The western learning and publishing industries are being urged to experience their own ‘Sputnik effect’ – 50 years after President Kennedy committed the US to win the Space Race after being surprised by the initial success of the USSR’s ‘Sputniks’.


This call comes in a whitepaper published by the online and mobile learning solutions provider, eXact learning solutions. The whitepaper – available from – argues that western corporate learning industry leaders need similar vision and commitment if they are to help their organisations continue to survive global competition effectively from the emerging world’s labour and educational markets. It draws parallels between the world’s historic industry challenges – such as the one faced by the US aerospace industry during the Cold War – and the peculiar challenges and opportunities currently facing the West’s publishers and learning technologies developers as they try to help the West survive increasing competition, both for appropriately skilled workers and for business in global markets.


The USSR launching the Sputnik in 1957 – becoming the first nation into space – gave the American aerospace industry a wake-up call. According to the whitepaper, the West’s corporate learning and publishing industries today face a similar challenge since countries with emerging economies – including India and China – are doing ‘learning-related things’ faster than they are.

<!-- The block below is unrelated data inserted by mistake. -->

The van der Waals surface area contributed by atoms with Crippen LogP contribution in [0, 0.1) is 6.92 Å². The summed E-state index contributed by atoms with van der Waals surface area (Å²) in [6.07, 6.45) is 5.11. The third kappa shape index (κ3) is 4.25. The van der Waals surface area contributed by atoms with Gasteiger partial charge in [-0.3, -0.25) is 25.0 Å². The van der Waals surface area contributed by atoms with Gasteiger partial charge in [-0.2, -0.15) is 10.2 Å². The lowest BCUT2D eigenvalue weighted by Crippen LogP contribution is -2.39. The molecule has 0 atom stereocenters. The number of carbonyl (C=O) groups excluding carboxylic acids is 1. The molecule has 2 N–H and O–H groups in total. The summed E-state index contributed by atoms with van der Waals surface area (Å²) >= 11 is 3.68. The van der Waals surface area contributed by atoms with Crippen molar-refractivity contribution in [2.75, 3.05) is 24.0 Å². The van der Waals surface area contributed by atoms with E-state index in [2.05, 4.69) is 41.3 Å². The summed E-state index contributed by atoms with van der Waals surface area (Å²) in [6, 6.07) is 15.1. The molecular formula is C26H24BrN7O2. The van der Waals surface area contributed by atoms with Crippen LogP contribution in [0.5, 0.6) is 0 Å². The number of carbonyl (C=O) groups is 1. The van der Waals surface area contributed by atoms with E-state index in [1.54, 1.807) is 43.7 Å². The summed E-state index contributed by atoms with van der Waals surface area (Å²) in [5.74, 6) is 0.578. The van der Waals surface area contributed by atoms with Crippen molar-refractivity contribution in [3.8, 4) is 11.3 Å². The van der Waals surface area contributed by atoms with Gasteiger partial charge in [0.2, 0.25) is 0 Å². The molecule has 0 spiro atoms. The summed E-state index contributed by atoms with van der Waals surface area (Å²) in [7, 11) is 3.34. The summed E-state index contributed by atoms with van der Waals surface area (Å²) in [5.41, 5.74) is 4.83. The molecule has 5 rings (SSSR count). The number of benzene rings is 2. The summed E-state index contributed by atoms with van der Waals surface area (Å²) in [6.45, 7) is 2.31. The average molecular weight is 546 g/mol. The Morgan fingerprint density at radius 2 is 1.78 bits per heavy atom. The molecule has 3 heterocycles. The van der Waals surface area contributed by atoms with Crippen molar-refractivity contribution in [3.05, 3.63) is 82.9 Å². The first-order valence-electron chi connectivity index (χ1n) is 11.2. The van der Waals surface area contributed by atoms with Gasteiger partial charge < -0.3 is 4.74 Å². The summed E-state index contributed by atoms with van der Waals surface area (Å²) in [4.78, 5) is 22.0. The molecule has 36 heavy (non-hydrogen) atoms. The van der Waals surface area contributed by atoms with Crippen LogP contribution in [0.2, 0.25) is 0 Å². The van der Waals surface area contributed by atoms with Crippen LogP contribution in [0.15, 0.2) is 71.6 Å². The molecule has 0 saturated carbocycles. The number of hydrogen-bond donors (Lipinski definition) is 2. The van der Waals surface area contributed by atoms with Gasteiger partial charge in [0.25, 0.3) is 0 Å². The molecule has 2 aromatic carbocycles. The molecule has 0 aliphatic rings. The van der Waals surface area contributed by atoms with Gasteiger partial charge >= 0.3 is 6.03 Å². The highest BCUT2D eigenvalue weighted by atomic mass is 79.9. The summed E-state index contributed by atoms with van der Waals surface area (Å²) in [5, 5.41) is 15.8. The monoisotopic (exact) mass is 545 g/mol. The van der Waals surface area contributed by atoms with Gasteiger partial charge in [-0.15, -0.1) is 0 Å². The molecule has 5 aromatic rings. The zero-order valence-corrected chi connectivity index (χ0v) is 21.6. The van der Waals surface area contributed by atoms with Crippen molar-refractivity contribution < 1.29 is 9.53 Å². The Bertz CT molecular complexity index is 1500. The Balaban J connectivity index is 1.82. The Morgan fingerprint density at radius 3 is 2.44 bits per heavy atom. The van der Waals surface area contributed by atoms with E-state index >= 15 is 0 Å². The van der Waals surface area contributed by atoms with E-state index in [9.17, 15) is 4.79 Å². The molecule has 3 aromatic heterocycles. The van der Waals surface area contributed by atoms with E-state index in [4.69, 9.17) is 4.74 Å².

It argues that the West must reduce its corporate learning ‘missile gap’ – and this means understanding the nature of creativity and genius; then using this knowledge to detect and encourage excellence in performance. The corporate learning industry needs to re-engage in lateral thinking – still competing but taking risks together.


When it comes to being successful at surviving the increasingly challenging issues surrounding global competition, Charles Darwin’s writings teach us that it’s not the smartest, the ‘best’ or the wisest who’ll survive the current economic challenges. Nor will it be the best trained trainee or the best taught student. Rather, those who survive are the most adaptive – in other words, the digital content that will survive will be designed to adapt to new learning delivery technologies and devices.
For further discussions on this topic, visit: